The World Health Organisation (WHO) has declared the novel coronavirus (2019-nCoV) as a Public Health Emergency of International Concern (PHEIC) as the outbreak continues to spread outside Wuhan, China, the epicentre of the virus. This allows countries to take necessary actions including closing their borders, cancelling flights and screening people arriving at airports or implementing other protective measures. As of 13 February, there are more than 47,000 cases, more than 98% of which are in mainland China.
MSF’s epidemiologists and infectious disease experts are following the fast-evolving development of the outbreak. We have also offered support to health authorities in mainland China and Hong Kong, who are leading response efforts offering similar support to what we did in 2003 during the outbreak of Severe Acute Respiratory Syndrome (SARS). These activities include training of healthcare staff on methods to prevent and control infections, and health education for vulnerable and at-risk groups.
MSF conducts a health promotion session on novel coronavirus in Hong Kong. Photo: Shuk Lim Cheung/MSF
MSF has also deployed a team to Hong Kong with an initial focus on health education for vulnerable groups, such as the elderly and other at-risk groups. The nCoV virus is new and much remains to be understood. However, as with other coronaviruses, droplet infection seems to be the main mode of transmission, so infection control measures such as hand-washing and cough etiquette (cover coughs with disposable tissues or clothing) remain very important for prevention. Here’s a short video explaining some of these prevention measures.
Hepatitis C consultation
This week, MSF, in collaboration with the National Health Mission (NHM) organised a consultation with various stakeholders in Delhi to share experiences from our hepatitis C project in Meerut’s district hospital. From January 2017 to December 2019, MSF provided treatment to 3,638 patients at our clinic, among which 94% were declared cured of the disease after their last test. The clinic was the first such public facility to provide free, simplified and decentralized care to those patients in the state.
At the consultation, MSF also shared its experience working and intervening in different contexts across the world in treating hepatitis C. The objective of the consultation was to share experiences and brainstorm ways for better treatment access and quality of care for hepatitis C in India. During the consultation, MSF emphasized that if India is to achieve 2030 targets of Hepatitis C elimination, simplified models of care delivered through decentralized testing and treatment, need to be rapidly expanded throughout the country.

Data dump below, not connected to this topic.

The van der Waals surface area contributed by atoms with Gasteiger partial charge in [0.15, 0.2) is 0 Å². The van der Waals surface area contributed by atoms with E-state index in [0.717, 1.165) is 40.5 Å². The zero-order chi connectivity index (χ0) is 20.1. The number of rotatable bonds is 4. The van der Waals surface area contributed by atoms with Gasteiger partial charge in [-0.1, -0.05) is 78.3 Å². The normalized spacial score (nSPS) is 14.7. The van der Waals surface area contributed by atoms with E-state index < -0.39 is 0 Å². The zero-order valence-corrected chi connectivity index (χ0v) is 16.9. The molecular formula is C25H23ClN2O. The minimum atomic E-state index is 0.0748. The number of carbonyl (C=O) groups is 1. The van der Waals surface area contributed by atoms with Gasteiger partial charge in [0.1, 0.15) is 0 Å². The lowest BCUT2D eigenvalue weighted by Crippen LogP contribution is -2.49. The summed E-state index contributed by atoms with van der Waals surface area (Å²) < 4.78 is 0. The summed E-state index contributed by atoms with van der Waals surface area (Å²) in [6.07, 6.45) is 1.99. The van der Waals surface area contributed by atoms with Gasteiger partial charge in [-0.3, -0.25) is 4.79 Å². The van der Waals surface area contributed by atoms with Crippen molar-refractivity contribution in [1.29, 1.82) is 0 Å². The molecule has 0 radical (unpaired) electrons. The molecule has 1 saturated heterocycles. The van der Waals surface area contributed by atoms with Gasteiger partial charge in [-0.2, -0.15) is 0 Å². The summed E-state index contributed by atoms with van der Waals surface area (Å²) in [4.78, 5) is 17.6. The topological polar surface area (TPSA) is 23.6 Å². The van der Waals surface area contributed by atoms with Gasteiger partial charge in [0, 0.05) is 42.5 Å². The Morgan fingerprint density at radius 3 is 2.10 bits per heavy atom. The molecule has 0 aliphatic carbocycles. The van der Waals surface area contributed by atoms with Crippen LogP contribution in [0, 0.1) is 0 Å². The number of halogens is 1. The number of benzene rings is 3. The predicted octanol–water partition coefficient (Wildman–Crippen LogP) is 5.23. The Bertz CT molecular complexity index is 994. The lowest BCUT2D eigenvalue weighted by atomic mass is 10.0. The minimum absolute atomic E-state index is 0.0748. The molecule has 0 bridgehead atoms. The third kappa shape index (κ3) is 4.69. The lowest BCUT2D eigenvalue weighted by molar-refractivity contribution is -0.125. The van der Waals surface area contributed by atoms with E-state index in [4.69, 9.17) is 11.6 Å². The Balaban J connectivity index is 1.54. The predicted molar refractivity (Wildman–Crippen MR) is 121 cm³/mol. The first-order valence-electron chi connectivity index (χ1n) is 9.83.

“Taking the example of Public-Private Mix initiative from National Tuberculosis Elimination Programme, the Hepatitis Programme should engage and involve private sector care providers for enhancing the access to testing and treatment across the country. ”
- Dr. Stobdan Kalon, Medical Advisor with MSF India
MSF also recommends the government scales up community-based awareness activities and targeted interventions like the implementation of Re-Use Prevention syringes (a syringe which becomes redundant after one use ) and stringent blood safety measures especially in high burden areas like western UP to reduce disease transmission.
Advanced HIV care Patna:
It has been a year since MSF started treating patients with advanced HIV in Patna, Bihar. Before we initiated the project, we wanted to understand the issues faced by people living with HIV/AIDS (PLHA) in the region. To achieve this, MSF had conducted a qualitative study on stigma and discrimination faced by PLHA in accessing healthcare facilities. The study is significant since, to our knowledge, this would be the first such study from the region to document discrimination faced by PLHA in accessing health facilities, despite legal protection under the law.
In addition to documenting how stigma hampered access to care, the study also showed PLHA reporting non-consensual disclosure of their HIV status at many healthcare centres, which prevented them from accessing or continuing to seek treatment.
The study also showed that universal precautions for infection control are widely misunderstood in the region. We will share more information soon. Do get in touch with us if you are interested in the study. You can read more about our Patna project here. You can also read patient stories from our project here.
We had two international staff return from their missions this week. Anand Kumar returned from his assignment last week in Ethiopia. Anand’s job was to outline guidelines and a plan of action to contain and prevent the recent chikungunya and dengue outbreak in the cities of Addis and Dire Dawa. The recent outbreak had affected nearly 10 per cent of the population.During our conversation with Anand, he told us “I could find a person having the infection in almost every household.” Do get in touch if you would like to speak to him!
Vineetha Bambasala also returned this week after spending 14 months in South Sudan. This was her first mission with MSF. Vineetha was in charge of building a learning and development policy for our staff in South Sudan. Training local community members working with MSF helps improve the service we provide at our projects. Vineetha has many stories to share, so do get in touch if you wish to speak to her!
We also thank everyone who tuned in to our facebook live this week where we had freelance journalist Menaka Rao and regional head of access campaign, Leena Menghaney discuss various barriers to healthcare and the role treatment activists and civil society play in breaking those barriers. If you missed it, you can watch it here. The live is part of our Crises in Focus series covering various humanitarian issues across the world. You can follow us on facebook for more updates. Stay tuned!